Saturday, August 2, 2008

Leather For Dummies

Given the recent influx of leather that we've received, we thought it'd be handy to give you guys a primer for all the leather lingo we sling around the store.

Full-grain leather: Also known as top grain; the top layer of animal skin, with only the hairs removed and no extra treating, preserving as much fiber strength as possible. Unlike treated leathers, full-grain leather develops a patina over time. Translation? The more you wear it, the better it'll look.

Items made of full-grain: Tanner wallets and cardholders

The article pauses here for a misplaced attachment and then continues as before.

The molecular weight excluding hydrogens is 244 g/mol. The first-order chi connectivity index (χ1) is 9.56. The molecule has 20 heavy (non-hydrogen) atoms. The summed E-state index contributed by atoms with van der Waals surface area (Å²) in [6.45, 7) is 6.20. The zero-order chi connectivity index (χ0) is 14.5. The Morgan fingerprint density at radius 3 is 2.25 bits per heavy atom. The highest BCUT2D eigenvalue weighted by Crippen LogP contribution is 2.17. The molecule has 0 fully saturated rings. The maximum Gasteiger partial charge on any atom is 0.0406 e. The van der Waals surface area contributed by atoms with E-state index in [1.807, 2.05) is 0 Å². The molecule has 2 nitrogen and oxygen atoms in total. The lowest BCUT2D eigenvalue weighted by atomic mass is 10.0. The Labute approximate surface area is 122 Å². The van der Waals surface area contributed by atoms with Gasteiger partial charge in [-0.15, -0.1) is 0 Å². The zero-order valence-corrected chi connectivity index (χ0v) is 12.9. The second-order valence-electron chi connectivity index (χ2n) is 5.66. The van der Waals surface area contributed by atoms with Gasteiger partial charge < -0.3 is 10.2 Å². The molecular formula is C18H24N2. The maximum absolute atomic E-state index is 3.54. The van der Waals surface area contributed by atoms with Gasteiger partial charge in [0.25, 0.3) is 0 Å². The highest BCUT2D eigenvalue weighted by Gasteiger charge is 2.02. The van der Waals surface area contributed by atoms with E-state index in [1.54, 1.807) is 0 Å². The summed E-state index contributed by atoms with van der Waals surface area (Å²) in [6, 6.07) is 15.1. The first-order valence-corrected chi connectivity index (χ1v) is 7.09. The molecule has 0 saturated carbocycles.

Latigo leather: A separated layer of leather, resulting in suede. Further treatment with glue and rollers produces a leather with full-grain finish on one side and suede on the other.

Items made of latigo: Tanner belts

Patent leather: Leather coated with plastic or oil for high-gloss. There are non-leather textiles that resemble patent leather, but don't be fooled. Over time, the coating will wear down, producing a matte, rubber-y finish.

Items made of patent: PF Flyers Glide in black, Albin in grey and in black

Aniline leather: Aniline is a chemical dye. Treatment with aniline produced a leather that is rarely dyed and has a soft, supple feel. Aniline leathers are particularly useful for their breathability, for materials that can be worn during hot and cold seasons.

Items made of aniline: PF Flyers Perrin in brown and in off-white, Albin in tan

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